Nov. 3, 2012; Miami, FL, USA; Miami Heat shooting guard Ray Allen (34) reacts after making a three-point basket during the second half against the Denver Nuggets at American Airlines Arena. The Heat won 119-116. Mandatory Credit: Steve Mitchell-US PRESSWIRE

Miami Heat Win Game of the Year Nominee; Outlast Nuggets in Thriller

The Heat were outworked, out-hustled, and out-essentially everything on the floor.

But there were two things they had that the Denver Nuggets had no answer for in the Heat’s 119-116 victory: a dual-threat center and the best three-point shooter to ever play the game.

Denver led the contest throughout, but a Heat rally that was capped off by a four-point play by Ray Allen gave the team a three-point lead that was enough to stave off the Nuggets for the final four seconds. The Heat had been down 116-115 heading into the final offensive possession following an Andre Iguodala make, but it was a LeBron kick-out to Allen in the left corner–the same corner he shot 57 percent from last year–for the basket and the foul.

Allen finished with 23 points and shot 6-of-10 from beyond the arc in 29 minutes off the bench. The man who had the game-winning assist, LeBron James, ended with 20 points, 11 assists, nine rebounds and two blocks in 39 minutes.

Before the Heat were fulfilled with the jubilation from their newcomer hitting a huge shot, they were also a miss away from seriously reconsidering their defensive schemes and rotations. Denver outrebounded the Heat 47-32, 18-7 on the offensive glass, shot 52 percent from the field and outscored the Heat an astounding 72-40 in the paint and had 66 points by the half.

The Heat made a conscious effort at not allowing three-pointers–Denver only converted five–after Friday’s shootaround with the New York Knicks, but couldn’t make a stop inside throughout the night. Kenneth Faried had 12 rebounds, seven on the offensive glass, and JaVale McGee needed only 23 minutes to finish with 16 points and nine boards. Both players were nearly unstoppable, especially in the first half before the Heat made a halftime adjustment.

Denver held a lead throughout, but it never got past eight as the Heat had an answer for just about every Nugget layup and put-back.

There are problems on the defensive end. This is the third consecutive game the Heat have allowed an opponent to score over 100 points and the second time in those three games where the opponent has shot over 50 percent. Miami’s lack of size was put on showcase throughout and facilitators were allowed to get into the teeth of the defense, leading to the Nuggets scoring a myriad of points off of dribble-penetration via the guards or second-chance points from the forwards and centers.

Not to sound cliche, but the team is in a process. They are obviously sacrificing defense for offense when Ray Allen is playing 30 minutes and Rashard Lewis (15 minutes) is still receiving any sort of time, since those spots can be filled in by either Shane Battier (21 minutes) and Udonis Haslem (five minutes) who are far superior defenders. As bad as the defense has seen in the past three games, the offense has had its consistent stretches of being near impossible to stop.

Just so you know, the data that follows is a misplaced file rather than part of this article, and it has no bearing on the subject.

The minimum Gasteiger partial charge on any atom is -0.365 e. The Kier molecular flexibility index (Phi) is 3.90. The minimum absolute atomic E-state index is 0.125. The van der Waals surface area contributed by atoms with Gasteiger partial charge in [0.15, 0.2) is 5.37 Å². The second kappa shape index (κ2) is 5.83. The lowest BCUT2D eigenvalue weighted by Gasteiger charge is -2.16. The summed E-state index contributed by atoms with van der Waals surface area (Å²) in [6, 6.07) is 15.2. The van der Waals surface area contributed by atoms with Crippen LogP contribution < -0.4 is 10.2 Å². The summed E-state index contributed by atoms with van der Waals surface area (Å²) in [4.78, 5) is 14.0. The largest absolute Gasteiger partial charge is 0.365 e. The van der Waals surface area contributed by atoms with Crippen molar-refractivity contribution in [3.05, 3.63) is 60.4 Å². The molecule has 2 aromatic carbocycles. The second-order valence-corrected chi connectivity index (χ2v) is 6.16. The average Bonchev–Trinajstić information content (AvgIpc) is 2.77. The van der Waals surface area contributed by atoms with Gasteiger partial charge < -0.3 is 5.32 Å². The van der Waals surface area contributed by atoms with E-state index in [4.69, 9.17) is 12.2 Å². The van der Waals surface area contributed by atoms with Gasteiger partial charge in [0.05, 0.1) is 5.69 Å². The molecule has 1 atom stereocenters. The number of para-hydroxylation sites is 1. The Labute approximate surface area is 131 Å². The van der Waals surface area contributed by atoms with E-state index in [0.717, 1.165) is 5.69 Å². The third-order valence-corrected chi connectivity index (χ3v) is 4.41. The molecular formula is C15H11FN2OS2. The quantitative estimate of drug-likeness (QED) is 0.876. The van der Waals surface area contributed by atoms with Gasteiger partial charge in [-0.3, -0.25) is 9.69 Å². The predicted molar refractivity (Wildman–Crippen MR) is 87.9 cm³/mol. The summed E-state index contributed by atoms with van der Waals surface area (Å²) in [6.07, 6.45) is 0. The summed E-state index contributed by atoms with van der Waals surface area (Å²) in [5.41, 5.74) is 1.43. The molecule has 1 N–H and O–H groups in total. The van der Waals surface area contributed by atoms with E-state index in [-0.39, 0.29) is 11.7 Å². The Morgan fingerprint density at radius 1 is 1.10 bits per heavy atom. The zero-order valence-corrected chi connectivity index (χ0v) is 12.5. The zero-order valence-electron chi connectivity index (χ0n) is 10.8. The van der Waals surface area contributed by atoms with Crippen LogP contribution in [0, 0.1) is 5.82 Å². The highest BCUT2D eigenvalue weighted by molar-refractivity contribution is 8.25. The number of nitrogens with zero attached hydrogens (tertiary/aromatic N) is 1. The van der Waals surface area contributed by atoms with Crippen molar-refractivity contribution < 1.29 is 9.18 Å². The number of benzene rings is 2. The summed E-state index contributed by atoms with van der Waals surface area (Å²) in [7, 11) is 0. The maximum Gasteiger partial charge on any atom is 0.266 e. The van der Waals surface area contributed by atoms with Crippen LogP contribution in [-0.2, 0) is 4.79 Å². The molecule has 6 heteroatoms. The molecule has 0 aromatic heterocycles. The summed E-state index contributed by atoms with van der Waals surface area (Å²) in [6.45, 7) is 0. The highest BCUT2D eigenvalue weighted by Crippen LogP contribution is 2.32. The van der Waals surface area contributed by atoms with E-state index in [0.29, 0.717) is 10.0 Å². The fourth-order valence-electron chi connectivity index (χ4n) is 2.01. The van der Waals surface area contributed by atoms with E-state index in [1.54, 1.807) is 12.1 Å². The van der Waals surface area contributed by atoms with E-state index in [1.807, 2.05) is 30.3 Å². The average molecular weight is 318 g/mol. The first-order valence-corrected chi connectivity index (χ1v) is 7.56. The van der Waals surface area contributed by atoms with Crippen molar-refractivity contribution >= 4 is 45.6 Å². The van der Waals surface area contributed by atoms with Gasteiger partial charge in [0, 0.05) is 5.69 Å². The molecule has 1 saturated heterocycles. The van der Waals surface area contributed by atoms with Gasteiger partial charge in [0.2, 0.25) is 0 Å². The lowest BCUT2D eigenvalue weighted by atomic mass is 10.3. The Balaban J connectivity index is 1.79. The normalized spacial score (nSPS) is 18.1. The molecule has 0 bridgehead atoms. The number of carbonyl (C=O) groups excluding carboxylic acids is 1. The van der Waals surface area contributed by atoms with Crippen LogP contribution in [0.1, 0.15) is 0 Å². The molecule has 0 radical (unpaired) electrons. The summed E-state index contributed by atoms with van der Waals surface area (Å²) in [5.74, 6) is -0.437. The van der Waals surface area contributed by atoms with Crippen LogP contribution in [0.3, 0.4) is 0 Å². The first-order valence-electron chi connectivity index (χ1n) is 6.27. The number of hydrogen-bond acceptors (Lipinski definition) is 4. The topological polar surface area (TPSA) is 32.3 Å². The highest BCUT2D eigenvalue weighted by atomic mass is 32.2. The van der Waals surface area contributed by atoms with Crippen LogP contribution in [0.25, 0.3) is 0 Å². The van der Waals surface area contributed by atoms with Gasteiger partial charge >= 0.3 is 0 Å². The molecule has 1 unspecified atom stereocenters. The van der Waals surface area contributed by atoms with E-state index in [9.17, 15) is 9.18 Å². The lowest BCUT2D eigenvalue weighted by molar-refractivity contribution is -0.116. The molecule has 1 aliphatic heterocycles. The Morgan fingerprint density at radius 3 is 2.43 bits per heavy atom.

This game against Denver reflected the Heat’s transition. They are attempting to out-score their opponent and want to avoid that identity. They finished fourth in points allowed per game last season and they are near the bottom of the league after three games this year. The numbers become even more jarring when you look at Boston and Denver’s outputs in other games; the Celtics scoring 88 against Milwaukee and 89 against Washington, while the Nuggets mustered only 75 against Philadelphia and 89 against Orlando.

Yet those two teams managed to score as much as any Heat opponent did last season. Fortunately, it’s a long season and these things can be worked out. The Heat over-adjusted from their poor perimeter defensive performance against New York, instead sacrificing layup after layup rather than three-pointer after three-pointer.

However, talent prevailed and it was Chris Bosh who was playing like the All-Star power forward that emerged in Toronto.

Bosh had trouble corralling Faried and McGee, but made up for it with a 40-point outing–the most points he has scored in a Heat uniform. He also had seven rebounds and converted 9-of-10 from the free throw line. He forced original starter Kostas Koufos into playing a foul-plagued 13 minutes and continued to hold his own against Faried and McGee, who combined for nine fouls.

This kind of game from Bosh was a necessity. James was being defended by a superb perimeter defender in Iguodala and Dwyane Wade hardly looked like himself, finishing with 14 points on 12 shots, four assists and three rebounds, but also finished with four blocks, including two against the Nuggets 7-footers in Koufos and McGee.

The Heat play the Phoenix Suns on Monday.

 

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